This report deals with an area of 425 square miles in the western part of Texas, immediately south of the New Mexico line. The area comprises the south end of the Guadalupe Mountains and the adjacent part of the Delaware Mountains; it includes the highest peaks in the State of Texas. The area is a segment of a large mountain mass that extends 50 miles or more northward and southward. The report describes the geology of the area, that is, the nature of its rocks, tectonics, and surface features, and the evidence that they give as to the evolution of the area through geologic time. Incidental reference is made to the geology of surrounding regions in order to place the area in its environment.
Stratigraphy of Permian rocks - The consolidated rocks of the area are all marine sediments of Permian age, whose total exposed thickness is about 4,000 feet. Most of the rocks contain abundant invertebrate fossils, some of which were described by B. F. Shumard in 1858. They were made famous by the classic study of G. H. Girty in 1908. The rocks consist chiefly of sandstones and limestones of various textures and structures, and are notable for their abrupt change from one rock type into another within short distances. This characteristic is believed to have been caused by the rocks being laid down on the margin of the Delaware Basin, a structural feature of Permian time. The margin lay between the more rapidly subsiding basin and a less rapidly subsiding shelf area to the northwest.
The lowest exposed formation is the Bone Spring limestone. Two deep wells indicate that it is underlain by the Hueco limestone (of Carboniferous or Permian age), and this by rocks of Pennsylvanian age. The Bone Spring is predominantly black, thin-bedded limestone to the southeast, in the basin area, but to the northwest this facies changes into gray, thicker-bedded limestone. At the margin of the basin, the formation is raised along the Bone Spring flexure, which was apparently in movement toward the close of Bone Spring time, as the succeeding beds overlap the flexed strata.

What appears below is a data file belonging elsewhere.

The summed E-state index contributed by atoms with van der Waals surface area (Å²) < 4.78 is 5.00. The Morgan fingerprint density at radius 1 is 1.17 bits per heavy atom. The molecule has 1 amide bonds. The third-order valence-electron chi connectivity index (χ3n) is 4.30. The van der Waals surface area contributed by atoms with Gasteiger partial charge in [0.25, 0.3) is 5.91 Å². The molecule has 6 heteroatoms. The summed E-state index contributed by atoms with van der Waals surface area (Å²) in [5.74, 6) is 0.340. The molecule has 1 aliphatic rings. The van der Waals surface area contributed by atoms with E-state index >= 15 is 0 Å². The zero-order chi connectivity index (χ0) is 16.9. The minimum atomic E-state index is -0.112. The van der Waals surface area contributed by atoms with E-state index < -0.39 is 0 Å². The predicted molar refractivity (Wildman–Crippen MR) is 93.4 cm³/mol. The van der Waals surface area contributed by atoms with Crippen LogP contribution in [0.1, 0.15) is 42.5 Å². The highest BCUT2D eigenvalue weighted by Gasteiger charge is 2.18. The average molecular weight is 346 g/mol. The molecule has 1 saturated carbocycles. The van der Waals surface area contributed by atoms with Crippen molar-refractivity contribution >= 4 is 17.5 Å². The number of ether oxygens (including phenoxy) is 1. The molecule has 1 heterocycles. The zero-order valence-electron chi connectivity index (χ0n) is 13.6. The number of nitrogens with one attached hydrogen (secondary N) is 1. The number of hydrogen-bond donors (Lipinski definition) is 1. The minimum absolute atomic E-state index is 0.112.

Overlying the Bone Spring limestone to the southeast, in the basin area, is the Delaware Mountain group, a mass 2,700 feet thick, consisting largely of sandstone, most of which is fine grained. The group is separable into three formations; in the lower are many beds of coarse-grained sandstone, and in the upper two a number of limestone members.
Northwestward, away from the basin, great changes take place in the rocks of Delaware Mountain age. The lower formation overlaps the older rocks along the Bone Spring flexure and is absent beyond. The lower part of the middle formation persists northwestward as a thin sandstone tongue, but the upper part changes into the Goat Seep limestone. Near its southeast edge this limestone forms a set of massive beds over 1,000 feet thick, whose form suggests that the limestone beds grew as reefs along the edge of the basin area. Farther northwest, the limestone becomes thinner bedded, and contains much interbedded sandstone.
In the same manner, the upper formation of the Delaware Mountain group changes northwestward into the thick mass of the Capitan limestone, which, like the Goat Seep was probably a reef deposit. The Capitan reaches a thickness of nearly 2,000 feet and forms some of the highest peaks and ridges of the Guadalupe Mountains. The formation does not persist far to the northwest, however, and within a few miles is replaced by the thin-bedded Carlsbad limestone. Still farther north, beyond the area studied, these limestones change in turn into the anhydrites, sandstones, and red beds of the Chalk Bluff formation.
The invertebrate fossils of the Delaware Mountain group and its correlatives exhibit considerable variety both laterally and vertically. The lateral changes are interpreted as resulting from differences in environment, and the vertical changes not only to changes in environment, but also to progressive evolution with
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USGS Numbered Series
Geology of the Southern Guadalupe Mountains, Texas